KA/war-cycles and the fundamental differences between non-systemic and systemic KA/wars

KA/war-cycles and the fundamental differences between non-systemic and systemic KA/wars

KA stands for “kinetic activity” of the System, and is equivalent with war. Analysis of war data shows that during the transient period (1480-1945), the System produced four accelerating KA/war-cycles, each cycle consisting of a relatively stable period (RSP) – when through non-systemic KA/wars a dynamic steady state (a certain order) was maintained – followed by a relatively short critical period, when through systemic KA – a systemic war – the order of the System was ‘upgraded’ (again), to a next level of organization. These accelerating cycles accompanied the 1st FTS (1480-1945), a dissipative structure that emerged in 1480, when the System was driven far from equilibrium. The 1st FTS was instrumental in a phase transition of the System.

The purpose of non-systemic KA/wars was (and still is) to maintain the existing order (dynamic steady state), to ensure continuity, while the purpose of systemic KA/wars is to accomplish change. The 1st FTS balanced continuity and change in the (State-)System, in accordance with the demands of the Second Law and related principles FFE.

The KA – war dynamics – of the System were remarkably regular, and – as far as systemic KA/wars are concerned – highly predictable, at least during the period 1480-1945.

The KA – the war dynamics – the System produced during the period 1480-1945, qualify as a punctuated equilibrium dynamic: Relatively stable dynamic steady states were periodically punctuated by systemic KA/wars, when fundamental changes were implemented.

Entropy-production – and the need to regulate entropy to ensure a certain order, also through KA/war – was the driver of the FTS.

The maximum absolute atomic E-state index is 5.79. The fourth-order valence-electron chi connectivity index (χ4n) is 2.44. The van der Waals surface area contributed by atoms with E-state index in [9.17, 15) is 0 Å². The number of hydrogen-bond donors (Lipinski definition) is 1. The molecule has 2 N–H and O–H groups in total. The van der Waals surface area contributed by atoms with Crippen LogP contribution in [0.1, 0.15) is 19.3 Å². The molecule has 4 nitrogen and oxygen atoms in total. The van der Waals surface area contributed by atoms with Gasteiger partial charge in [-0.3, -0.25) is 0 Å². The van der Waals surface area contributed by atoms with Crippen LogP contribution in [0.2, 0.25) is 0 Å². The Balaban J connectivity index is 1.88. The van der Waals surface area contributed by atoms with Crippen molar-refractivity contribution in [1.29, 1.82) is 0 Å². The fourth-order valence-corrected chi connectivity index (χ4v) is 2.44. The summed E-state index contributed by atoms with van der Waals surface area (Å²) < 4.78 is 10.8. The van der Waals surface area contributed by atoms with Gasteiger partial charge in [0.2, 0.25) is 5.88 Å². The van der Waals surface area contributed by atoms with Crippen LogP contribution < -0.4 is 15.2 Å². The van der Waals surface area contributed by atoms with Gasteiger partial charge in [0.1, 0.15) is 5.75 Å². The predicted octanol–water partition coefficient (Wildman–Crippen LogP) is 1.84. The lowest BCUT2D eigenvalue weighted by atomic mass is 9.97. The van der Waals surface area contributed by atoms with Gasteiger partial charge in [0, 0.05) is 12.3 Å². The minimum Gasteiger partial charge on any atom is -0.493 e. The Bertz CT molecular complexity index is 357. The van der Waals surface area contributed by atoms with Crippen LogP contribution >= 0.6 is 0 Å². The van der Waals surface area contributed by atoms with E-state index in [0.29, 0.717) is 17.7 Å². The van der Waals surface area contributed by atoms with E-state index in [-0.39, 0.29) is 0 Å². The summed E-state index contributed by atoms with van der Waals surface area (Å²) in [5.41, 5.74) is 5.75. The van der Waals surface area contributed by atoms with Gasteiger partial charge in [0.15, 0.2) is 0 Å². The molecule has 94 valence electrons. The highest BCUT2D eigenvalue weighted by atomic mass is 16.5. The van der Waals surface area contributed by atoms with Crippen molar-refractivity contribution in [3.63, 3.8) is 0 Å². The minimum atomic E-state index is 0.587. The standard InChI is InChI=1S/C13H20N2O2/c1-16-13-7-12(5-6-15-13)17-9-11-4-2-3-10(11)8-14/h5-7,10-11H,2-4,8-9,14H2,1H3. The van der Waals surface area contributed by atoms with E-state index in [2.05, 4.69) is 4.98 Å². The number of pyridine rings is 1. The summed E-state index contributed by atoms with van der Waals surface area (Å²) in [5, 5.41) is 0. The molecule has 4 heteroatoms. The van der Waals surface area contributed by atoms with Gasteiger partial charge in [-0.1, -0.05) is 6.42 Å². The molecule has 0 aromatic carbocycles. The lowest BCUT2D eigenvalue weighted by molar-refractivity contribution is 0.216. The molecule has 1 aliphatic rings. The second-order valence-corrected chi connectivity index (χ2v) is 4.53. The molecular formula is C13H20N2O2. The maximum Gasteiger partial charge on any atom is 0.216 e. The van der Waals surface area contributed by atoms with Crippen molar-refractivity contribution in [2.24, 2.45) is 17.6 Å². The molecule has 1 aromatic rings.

The analysis of war data also shows that at a certain point – the tipping point of KA/war-cycles (RSP’s) – entropy-regulation through non-systemic KA (wars) becomes problematic: The average size of non-systemic KA (wars) starts to diminish and consequently entropy – issues and related tensions – starts to accumulate in the (State-)System.

The accumulating entropy – and the percolation of entropy in the (State-)System – then drives the System toward a critical state, when the System in response to the accumulated issues and tensions (entropy), produces systemic KA; a systemic war.

KA/war-cycles and the fundamental differences between non-systemic and systemic KA/wars.

Schematic representation of a KA/war-cycle. During the transient period (1480-1945), the 1st FTS was accompanied by four accelerating KA/war-cycles, each cycle consisting of a RSP and a critical period, when (regulated by the 1st FTS) the (State- System produced respectively non-systemic KA/wars (to ensure continuity) and systemic KA/war (to ensure change). Once the tipping point of a cycle was reached, non-systemic KA/wars decreased, and entropy (issues and tensions) started accumulating in the System.

Source: On the Thermodynamics of War and Social Evolution, chapter 5.

During the period 1480-1945, the System – with Europe as its core – has produced four accelerating KA/war-cycles. These KA/war-cycles were instrumental in the accomplishment of a phase transition that resulted in the unification (integration) of Europe, and the globalization of the System (from an Europe-centric to a global system).

Presently, the (now global) System is in the last stage of the first KA/war-cycle of the globalized System (1945-….), that will contribute to the eventual unification (integration) of the global System.